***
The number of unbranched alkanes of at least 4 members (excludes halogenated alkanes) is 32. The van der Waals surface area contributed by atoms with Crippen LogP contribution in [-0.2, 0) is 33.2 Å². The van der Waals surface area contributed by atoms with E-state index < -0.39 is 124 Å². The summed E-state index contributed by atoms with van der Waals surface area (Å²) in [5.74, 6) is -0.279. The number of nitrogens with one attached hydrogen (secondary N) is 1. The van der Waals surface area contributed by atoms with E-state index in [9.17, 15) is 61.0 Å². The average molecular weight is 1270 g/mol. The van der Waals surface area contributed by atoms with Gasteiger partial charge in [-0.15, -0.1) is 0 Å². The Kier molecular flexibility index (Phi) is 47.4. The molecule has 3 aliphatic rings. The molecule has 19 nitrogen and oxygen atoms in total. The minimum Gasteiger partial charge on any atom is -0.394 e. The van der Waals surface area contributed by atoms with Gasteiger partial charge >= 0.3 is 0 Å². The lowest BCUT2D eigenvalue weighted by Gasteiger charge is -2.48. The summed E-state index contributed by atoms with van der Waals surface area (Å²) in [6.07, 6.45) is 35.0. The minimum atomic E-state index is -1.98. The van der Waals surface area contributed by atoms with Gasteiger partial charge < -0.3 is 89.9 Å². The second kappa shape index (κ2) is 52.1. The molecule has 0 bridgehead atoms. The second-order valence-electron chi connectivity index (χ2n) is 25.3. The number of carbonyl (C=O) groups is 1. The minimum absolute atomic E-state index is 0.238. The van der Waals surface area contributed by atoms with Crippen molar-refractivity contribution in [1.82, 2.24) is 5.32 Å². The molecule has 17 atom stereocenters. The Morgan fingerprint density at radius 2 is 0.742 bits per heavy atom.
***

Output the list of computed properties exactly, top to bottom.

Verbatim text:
The number of unbranched alkanes of at least 4 members (excludes halogenated alkanes) is 32. The van der Waals surface area contributed by atoms with Crippen LogP contribution in [-0.2, 0) is 33.2 Å². The van der Waals surface area contributed by atoms with E-state index < -0.39 is 124 Å². The summed E-state index contributed by atoms with van der Waals surface area (Å²) in [5.74, 6) is -0.279. The number of nitrogens with one attached hydrogen (secondary N) is 1. The van der Waals surface area contributed by atoms with E-state index in [9.17, 15) is 61.0 Å². The average molecular weight is 1270 g/mol. The van der Waals surface area contributed by atoms with Gasteiger partial charge in [-0.15, -0.1) is 0 Å². The Kier molecular flexibility index (Phi) is 47.4. The molecule has 3 aliphatic rings. The molecule has 19 nitrogen and oxygen atoms in total. The minimum Gasteiger partial charge on any atom is -0.394 e. The van der Waals surface area contributed by atoms with Gasteiger partial charge >= 0.3 is 0 Å². The lowest BCUT2D eigenvalue weighted by Gasteiger charge is -2.48. The summed E-state index contributed by atoms with van der Waals surface area (Å²) in [6.07, 6.45) is 35.0. The minimum atomic E-state index is -1.98. The van der Waals surface area contributed by atoms with Gasteiger partial charge < -0.3 is 89.9 Å². The second kappa shape index (κ2) is 52.1. The molecule has 0 bridgehead atoms. The second-order valence-electron chi connectivity index (χ2n) is 25.3. The number of carbonyl (C=O) groups is 1. The minimum absolute atomic E-state index is 0.238. The van der Waals surface area contributed by atoms with Crippen molar-refractivity contribution in [1.82, 2.24) is 5.32 Å². The molecule has 17 atom stereocenters. The Morgan fingerprint density at radius 2 is 0.742 bits per heavy atom.